Thursday, June 26, 2014

Money Wisdom #278

"Freud connived to walk on both sides of the street: On the one hand, he followed an idealist course in explaining the unconscious and applying transcendental principles for its development (Bergo 2004), and on the other hand, he professed a positivist confidence in establishing laws of the unconscious through empirical methods that seemingly ignored transcendental commitments. The unconscious scrutinized as a natural object thus presented itself as both a biological entity suitable for positivist examination and a deduction from some transcendental requirement for establishing cause in the psyche realm. [....]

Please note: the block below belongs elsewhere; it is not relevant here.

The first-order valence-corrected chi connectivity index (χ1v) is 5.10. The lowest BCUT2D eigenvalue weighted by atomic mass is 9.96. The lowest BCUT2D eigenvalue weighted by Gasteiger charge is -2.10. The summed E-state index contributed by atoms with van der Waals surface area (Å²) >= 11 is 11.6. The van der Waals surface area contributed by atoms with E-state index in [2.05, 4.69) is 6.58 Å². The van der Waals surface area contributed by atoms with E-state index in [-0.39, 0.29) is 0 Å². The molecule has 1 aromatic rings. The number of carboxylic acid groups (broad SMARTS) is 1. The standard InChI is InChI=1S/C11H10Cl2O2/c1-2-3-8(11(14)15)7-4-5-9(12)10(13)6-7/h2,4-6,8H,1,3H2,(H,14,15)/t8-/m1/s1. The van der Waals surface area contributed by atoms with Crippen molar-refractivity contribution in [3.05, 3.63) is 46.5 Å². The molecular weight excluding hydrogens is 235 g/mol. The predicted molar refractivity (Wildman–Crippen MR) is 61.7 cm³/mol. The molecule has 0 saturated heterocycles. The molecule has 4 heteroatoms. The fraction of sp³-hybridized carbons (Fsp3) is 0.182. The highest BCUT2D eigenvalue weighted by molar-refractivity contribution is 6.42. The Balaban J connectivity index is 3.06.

This bivalency would plague psychoanalysis throughout its development and offer critics ample opportunity to attack its weak flank, the putative scientific theory. By insisting on making psychoanalysis an objective science, Freud betrayed the more fundamental commitment to the deductive understanding of the unconscious. That inconsistency would leave psychoanalysis open to scathing criticism, for instead of claiming the approach as a method of interpretation through inferences and narrative constructions, limited by constraints easily identified and embracing a circumscribed skepticism, Freud sought to establish psychoanalysis as a means to decipher psychic cause - a positivist science of the mind - and thereby lost the support of those who understood the philosophical errors he committed."

Albert Tauber Freud - The Reluctant Philosopher (2010) p.104

No comments:

Post a Comment